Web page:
Once again, Gene: I must vigorously disagree with your and your colleagues’ respect for other colleagues no longer respecting YOU, in such genteel fashion. When is the patent practitioner community going to wake up? You’ve already lost the faith and confidence of most of the inventors, who have any legal understanding whatsoever.

    Is the expectation on this milieu now degraded to the point of the aftermath of a forest fire; where you consider the current generation a lost cause; and are playing only for the new saplings? Those of us with currently novel technology do not appreciate being played for fools on previously established good faith – and then denigrated and abandoned as ‘damaged goods (e.g.: “mere “trolls” in the minds of the current generation – in other words, not worth going down with).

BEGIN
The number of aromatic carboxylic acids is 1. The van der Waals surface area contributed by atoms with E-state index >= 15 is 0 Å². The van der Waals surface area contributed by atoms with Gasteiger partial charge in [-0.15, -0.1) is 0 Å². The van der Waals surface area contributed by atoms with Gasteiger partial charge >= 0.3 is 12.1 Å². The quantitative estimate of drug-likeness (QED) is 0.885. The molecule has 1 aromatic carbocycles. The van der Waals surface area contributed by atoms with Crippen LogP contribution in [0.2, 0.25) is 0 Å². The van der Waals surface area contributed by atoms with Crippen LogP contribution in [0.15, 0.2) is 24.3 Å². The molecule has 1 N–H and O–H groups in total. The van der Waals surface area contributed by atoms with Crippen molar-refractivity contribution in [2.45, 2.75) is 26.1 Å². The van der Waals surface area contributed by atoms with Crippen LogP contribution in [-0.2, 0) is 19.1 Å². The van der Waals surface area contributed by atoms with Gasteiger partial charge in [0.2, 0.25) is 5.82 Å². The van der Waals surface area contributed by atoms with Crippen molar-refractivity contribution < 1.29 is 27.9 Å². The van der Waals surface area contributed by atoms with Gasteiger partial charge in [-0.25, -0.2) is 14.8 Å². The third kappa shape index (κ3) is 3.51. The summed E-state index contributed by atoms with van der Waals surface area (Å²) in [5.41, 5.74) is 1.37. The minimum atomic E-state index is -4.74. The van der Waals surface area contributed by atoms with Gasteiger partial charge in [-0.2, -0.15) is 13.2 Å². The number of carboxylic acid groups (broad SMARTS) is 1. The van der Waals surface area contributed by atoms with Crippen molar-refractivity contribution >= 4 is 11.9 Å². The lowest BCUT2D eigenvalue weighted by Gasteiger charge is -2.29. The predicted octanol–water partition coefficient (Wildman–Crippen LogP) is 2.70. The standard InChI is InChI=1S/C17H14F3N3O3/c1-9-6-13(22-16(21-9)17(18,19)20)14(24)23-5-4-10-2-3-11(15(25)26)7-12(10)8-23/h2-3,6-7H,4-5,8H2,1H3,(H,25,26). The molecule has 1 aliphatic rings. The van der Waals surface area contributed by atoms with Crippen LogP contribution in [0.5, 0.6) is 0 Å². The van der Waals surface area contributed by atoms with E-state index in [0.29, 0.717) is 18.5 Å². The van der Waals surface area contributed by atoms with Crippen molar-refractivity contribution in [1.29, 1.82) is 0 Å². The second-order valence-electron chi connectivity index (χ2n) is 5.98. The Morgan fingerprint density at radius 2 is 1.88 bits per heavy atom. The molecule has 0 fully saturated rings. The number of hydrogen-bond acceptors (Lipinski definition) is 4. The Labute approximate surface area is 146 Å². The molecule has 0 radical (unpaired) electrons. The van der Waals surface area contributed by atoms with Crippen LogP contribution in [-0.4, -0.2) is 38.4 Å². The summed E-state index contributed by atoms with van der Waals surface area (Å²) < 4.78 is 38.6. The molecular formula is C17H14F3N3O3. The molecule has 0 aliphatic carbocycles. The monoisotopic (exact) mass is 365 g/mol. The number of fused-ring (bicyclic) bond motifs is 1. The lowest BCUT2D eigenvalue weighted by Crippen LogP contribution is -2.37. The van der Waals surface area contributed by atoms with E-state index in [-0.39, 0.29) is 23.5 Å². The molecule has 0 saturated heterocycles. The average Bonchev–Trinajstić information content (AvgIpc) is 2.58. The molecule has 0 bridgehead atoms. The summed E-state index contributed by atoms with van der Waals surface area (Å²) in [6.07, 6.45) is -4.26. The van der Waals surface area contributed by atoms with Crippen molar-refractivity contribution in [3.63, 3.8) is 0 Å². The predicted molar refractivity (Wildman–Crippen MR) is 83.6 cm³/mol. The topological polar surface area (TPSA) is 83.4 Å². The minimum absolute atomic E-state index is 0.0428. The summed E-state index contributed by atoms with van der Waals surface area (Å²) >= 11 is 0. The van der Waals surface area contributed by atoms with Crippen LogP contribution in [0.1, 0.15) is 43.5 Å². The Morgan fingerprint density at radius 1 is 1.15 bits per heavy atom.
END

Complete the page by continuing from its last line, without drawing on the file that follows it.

Commentators to this blog, such as ‘angry dude’, are but a small sample of the enormous outrage that is being indelibly imprinted upon inventors’ psyches. Quite frankly, the U.S.A. now deserves to suffer a genius brain drain of inventors AWAY from this beknighted farce of an IP regime – in fact, by its recent actions over the past decade, it has assiduously earned it.